[pkg-bacula-devel] Does the mtx package still have an "upstream" maintainer?

Will Sutton will at sutton-family.org
Mon Jun 7 22:42:19 BST 2021

I don't think that the per-distro-patch repo is a bad approach. If you look
at the debian patches, half of them are formatting and spelling. There is
little meaningful code change aside from some better error reporting on the
user side.

Yes, there would be a number of VMs to test with, perhaps we can support a
subset of distros (Debian, Cent, Suse, RedHat, Ubuntu, Arch) and then if
others want to be added to the list, we can address it then. This would all
be temporary as upstream gets caught up with whatever everyone had to do to
function. I suspect we could knock out 80% of the existing patches for
those 6 distros by the end of the summer if they were all in their own

I'd agree that we'd be better off with more than one dev, maybe even more
than two. If we start getting more traction, we could expand past that. I
contribute to HomeAssistant and to Zigbee2MQTT so I understand the sea of
small developers aspect as well.

I think a next branch is a good idea, but I think the flow should be User
presents issue -> Code branched per issue/PR -> Tests -> Merge to main with
version bump -> PR and branch closed. Rather than a rolling next branch.

I think I can set up an organization in a structure I'm comfortable with.
I'm concerned with putting together all this work and someone running off
with the repo after everyone points to it as upstream.

By on the repo, I mean a mix of "Issues" and "Pull Requests" rather than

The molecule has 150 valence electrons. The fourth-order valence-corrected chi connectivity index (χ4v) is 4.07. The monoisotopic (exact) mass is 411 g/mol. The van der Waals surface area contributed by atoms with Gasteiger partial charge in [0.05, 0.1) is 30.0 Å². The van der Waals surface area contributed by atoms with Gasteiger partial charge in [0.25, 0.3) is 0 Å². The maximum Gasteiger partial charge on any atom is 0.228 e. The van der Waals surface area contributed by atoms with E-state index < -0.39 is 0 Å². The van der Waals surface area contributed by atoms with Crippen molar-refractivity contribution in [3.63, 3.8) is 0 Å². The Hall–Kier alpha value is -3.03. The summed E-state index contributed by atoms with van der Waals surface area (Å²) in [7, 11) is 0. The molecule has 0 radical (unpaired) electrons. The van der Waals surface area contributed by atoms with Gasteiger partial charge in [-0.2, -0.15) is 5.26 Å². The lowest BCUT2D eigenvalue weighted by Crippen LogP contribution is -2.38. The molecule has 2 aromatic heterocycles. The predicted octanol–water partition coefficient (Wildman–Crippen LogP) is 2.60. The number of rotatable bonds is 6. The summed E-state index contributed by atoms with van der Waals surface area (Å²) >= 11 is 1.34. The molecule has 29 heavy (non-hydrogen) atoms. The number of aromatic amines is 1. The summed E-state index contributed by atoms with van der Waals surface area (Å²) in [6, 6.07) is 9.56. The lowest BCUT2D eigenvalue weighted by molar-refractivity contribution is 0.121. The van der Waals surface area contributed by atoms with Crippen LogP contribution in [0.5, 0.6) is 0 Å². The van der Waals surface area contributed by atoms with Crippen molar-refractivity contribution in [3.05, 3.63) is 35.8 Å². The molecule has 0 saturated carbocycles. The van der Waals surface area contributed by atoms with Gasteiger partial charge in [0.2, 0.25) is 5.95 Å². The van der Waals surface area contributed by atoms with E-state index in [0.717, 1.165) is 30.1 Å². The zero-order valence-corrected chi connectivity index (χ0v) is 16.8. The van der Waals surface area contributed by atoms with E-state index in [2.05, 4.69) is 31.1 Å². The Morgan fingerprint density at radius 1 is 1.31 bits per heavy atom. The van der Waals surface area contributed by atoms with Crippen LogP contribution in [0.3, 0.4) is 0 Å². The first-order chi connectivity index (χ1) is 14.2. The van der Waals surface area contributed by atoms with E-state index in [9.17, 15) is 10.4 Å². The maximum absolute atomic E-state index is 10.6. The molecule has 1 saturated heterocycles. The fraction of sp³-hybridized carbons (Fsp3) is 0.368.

mailing lists that can be intimidating to new users.

P.S. I think I may have found a recent contact point with Robert. I'm
reaching out and will report back if he responds.


On Mon, Jun 7, 2021 at 3:35 PM James Youngman <james at youngman.org> wrote:

> On Mon, Jun 7, 2021 at 1:32 PM Will Sutton <will at sutton-family.org> wrote:
> >
> > 1) My repo is based on the latest stable. At this stage, I think we
> create branches for each distro that has their own patches, and slowly work
> through them merging into one main.
> My  concern about a branch-per-distro approach is that it's complexity
> taken on at the beginning to (I suppose) avoid a problem that I'm not
> sure we know we have.   Given the length of time distributions can
> take between releases, those branches may live longer than we prefer.
> If we were to offer a branch per distribution, I'd end up with a lot
> of VMs to manage just to regression-test commits to each branch.   I'm
> not familiar enough (yet) with LIO to know how complex it would be to
> plumb my actual library hardware through to each VM in order to run
> the tests.   Right now this sounds to me like an avoidable complexity.
> Distributions are better placed to manage patches than we are to
> manage a branch per distribution, I suspect.
> > 2) I think given the age and maturity of this project, we don't need
> very many other maintainers. In fact, adding too many may invite a "too
> many cooks in the kitchen" scenario.